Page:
In the wake of its most recent economic crisis, Argentina has just signed an agreement with the International Monetary Fund (IMF). The agreement will reinforce the austerity measures introduced by centre/right president, Mauricio Macri, since 2015. Most observers blame Argentine populism for the country’s current economic debacle and urge strict austerity, institutional reform, and an end to corruption as the solution. However, such measures are not likely to solve much because they do not address the root cause of populism. Understanding the enormous reliance of populism is key since the most pessimistic of observers suggest that the current Argentine crisis may be the harbinger of worsening economic and (political) troubles in the region and beyond.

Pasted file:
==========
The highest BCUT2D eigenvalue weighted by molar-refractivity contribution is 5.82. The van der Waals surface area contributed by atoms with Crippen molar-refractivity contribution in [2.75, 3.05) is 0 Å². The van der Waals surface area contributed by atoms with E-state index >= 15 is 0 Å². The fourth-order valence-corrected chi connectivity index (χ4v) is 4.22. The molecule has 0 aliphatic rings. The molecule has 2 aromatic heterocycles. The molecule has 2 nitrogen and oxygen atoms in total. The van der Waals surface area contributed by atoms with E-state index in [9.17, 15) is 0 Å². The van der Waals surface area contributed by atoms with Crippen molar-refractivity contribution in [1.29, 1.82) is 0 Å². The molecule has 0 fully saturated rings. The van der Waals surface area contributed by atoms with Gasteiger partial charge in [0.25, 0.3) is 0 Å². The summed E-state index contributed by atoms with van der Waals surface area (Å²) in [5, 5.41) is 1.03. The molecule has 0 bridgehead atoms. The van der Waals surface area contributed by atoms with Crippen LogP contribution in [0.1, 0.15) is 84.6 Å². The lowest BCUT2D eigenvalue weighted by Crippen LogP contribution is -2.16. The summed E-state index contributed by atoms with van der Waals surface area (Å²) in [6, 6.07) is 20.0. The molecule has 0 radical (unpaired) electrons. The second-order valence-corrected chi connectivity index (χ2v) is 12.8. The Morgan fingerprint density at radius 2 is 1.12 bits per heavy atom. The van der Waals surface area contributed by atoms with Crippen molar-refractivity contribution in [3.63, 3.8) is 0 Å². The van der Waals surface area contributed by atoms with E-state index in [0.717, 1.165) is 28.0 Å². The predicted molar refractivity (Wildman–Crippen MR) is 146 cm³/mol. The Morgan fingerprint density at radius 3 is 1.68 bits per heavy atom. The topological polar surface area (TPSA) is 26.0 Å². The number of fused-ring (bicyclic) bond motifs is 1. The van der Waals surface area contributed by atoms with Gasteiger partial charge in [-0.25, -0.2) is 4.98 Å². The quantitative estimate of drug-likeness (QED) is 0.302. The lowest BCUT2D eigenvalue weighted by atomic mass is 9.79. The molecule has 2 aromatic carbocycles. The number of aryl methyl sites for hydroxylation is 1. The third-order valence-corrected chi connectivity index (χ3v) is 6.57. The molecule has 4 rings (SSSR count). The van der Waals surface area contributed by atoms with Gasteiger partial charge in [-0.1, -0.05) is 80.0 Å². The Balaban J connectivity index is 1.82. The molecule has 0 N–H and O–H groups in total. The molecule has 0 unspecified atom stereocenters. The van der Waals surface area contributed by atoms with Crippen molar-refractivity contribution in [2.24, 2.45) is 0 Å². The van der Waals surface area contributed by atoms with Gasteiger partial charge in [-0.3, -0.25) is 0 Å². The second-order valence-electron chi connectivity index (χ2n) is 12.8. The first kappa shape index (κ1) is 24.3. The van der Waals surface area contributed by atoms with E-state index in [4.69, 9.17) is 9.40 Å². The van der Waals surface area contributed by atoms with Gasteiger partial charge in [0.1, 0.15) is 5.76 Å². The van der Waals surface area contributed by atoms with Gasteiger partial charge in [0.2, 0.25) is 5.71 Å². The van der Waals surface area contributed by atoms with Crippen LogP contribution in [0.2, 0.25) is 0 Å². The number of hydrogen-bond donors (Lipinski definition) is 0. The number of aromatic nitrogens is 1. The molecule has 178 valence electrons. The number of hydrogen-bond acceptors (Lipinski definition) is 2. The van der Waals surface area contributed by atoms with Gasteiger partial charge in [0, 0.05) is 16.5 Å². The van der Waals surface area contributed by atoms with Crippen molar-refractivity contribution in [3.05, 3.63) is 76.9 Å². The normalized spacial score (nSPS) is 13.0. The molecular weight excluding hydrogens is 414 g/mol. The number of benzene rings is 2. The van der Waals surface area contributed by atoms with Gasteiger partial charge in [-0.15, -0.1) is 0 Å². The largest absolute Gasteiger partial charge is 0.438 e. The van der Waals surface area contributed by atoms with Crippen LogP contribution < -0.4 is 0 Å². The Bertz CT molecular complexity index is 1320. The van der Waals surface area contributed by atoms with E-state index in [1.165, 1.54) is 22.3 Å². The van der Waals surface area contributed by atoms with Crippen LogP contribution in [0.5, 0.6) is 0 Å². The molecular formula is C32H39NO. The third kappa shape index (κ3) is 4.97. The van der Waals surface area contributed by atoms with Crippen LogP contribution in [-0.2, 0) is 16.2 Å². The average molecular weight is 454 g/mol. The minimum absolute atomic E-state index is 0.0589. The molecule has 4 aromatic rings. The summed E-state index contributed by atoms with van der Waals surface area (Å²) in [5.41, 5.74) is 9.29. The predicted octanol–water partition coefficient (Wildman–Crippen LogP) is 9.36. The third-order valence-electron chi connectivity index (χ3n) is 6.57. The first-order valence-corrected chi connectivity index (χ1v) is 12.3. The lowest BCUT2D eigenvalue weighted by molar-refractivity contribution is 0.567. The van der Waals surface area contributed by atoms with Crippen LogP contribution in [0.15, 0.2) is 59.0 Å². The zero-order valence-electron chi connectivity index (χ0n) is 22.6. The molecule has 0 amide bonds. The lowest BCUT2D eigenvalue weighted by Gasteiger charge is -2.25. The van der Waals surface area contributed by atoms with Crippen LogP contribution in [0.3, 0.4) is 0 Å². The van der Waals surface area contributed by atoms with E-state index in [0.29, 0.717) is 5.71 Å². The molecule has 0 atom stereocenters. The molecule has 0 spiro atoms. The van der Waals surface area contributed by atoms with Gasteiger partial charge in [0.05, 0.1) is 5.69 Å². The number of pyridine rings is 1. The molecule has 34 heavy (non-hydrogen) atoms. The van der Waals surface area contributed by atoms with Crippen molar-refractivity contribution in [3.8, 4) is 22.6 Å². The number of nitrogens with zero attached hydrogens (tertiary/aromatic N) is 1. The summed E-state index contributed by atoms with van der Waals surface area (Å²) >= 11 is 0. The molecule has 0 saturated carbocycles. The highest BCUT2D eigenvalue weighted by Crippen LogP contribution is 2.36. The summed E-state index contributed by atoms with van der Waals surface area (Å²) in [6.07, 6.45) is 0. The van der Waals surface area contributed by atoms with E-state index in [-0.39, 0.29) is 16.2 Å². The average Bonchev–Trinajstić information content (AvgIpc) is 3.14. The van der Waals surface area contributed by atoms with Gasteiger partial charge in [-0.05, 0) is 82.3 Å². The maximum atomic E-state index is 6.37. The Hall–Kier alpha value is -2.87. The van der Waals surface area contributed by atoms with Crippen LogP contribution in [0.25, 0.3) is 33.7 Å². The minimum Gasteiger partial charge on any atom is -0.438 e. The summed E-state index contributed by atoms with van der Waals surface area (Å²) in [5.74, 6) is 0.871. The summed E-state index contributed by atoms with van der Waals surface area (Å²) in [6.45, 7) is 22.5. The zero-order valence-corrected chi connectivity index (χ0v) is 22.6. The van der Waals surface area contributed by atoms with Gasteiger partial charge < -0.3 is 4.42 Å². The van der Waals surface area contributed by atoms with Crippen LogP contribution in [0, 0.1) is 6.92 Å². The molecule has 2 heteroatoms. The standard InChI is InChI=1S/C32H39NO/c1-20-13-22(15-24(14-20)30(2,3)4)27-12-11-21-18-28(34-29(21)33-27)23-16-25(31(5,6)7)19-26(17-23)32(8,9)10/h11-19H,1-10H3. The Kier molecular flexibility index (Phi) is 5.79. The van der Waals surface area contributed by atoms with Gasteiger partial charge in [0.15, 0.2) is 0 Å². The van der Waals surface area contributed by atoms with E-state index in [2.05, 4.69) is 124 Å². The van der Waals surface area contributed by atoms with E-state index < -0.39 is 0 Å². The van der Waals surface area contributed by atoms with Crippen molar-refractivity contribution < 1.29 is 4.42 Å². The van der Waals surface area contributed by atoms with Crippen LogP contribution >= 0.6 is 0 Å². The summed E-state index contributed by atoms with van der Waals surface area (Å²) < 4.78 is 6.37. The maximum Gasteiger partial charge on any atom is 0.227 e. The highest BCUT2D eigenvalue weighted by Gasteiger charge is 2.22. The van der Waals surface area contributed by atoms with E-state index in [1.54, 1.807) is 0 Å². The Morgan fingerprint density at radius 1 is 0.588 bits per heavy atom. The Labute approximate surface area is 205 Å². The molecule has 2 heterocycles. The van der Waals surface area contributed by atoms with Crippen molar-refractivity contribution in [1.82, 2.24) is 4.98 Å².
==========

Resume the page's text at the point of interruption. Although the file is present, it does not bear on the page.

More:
This week and last, a number of my students asked me about me how and why I became interested in development issues, in general, and Latin America, in particular. These enquires forced me to think back to those heady days of the 1960s when we all thought that the world could be changed for the better. It also got me to thinking about the ways in which both popular conceptions and academic thinking about social injustice and the operation of the world economy has changed over the last forty years—despite the fact that the reality may not have changed all that much.